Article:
After defining the concept of motivational law and giving several examples in Parts II.A and II.B, I discuss in Part II.C how motivational law fits into theories of law. In Part II.D, I explore the boundaries of motivational law and what it means to say that a law is "motivational." Part III.A examines motivational law as a type of intrinsic social control, and Part III.B explains how motivational law works through moral community-building, naming and shaming, cognitive dissonance and cognitive biases. Part IV.A asks why motivational law often fails, IV.B looks at the equivocal evidence of the efficacy of religious motivational law in preventing delinquency, and in IV.C I take a look on the dark side at the sad instances where motivational law succeeds, examining how authoritarian regimes and cults use motivational law to consolidate and preserve their power. In Part V, I offer a theory of the efficacy of motivational law. Motivational law improves compliance with regulatory law only if (1) either the motivational law itself is enforced by sanctions and threat of sanctions sufficiently severe to have a deterrent impact or the motivational law is consistent with the self-interest of those being regulated, and (2) the linkage between the motivational law and regulatory law is evident to those persons who are supposed to comply with the motivational law.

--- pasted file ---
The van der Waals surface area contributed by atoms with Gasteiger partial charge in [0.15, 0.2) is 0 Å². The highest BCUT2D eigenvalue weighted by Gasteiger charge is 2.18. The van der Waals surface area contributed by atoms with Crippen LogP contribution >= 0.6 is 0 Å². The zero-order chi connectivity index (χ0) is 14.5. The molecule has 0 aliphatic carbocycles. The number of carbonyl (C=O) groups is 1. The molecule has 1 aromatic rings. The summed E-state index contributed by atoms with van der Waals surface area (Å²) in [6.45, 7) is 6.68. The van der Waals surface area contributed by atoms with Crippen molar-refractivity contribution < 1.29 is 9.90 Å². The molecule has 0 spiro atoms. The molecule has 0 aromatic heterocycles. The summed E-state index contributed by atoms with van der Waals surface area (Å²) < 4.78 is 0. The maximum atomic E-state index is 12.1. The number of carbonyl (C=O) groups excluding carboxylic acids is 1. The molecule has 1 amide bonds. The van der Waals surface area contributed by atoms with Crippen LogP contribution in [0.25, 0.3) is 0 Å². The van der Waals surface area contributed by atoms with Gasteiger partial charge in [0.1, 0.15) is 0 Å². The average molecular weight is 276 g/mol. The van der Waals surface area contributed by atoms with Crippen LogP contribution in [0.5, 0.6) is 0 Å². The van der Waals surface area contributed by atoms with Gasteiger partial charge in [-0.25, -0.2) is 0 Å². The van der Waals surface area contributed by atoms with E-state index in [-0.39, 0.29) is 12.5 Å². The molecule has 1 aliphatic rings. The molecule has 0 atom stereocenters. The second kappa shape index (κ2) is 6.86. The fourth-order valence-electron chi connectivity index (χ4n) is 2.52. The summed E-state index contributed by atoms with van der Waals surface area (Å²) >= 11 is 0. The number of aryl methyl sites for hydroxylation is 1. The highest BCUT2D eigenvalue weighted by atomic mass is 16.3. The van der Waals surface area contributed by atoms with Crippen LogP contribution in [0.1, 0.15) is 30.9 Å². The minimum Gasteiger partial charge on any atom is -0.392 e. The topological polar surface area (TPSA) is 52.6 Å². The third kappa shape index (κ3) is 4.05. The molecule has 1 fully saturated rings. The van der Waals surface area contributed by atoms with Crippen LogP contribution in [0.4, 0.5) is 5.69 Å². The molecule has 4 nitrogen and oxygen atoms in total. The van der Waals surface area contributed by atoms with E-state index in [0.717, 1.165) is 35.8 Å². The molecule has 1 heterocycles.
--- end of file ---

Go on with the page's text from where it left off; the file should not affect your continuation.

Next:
Arnold S. Rosenberg,
Motivational Law ,
56 Clev. St. L. Rev.
available at http://engagedscholarship.csuohio.edu/clevstlrev/vol56/iss1/6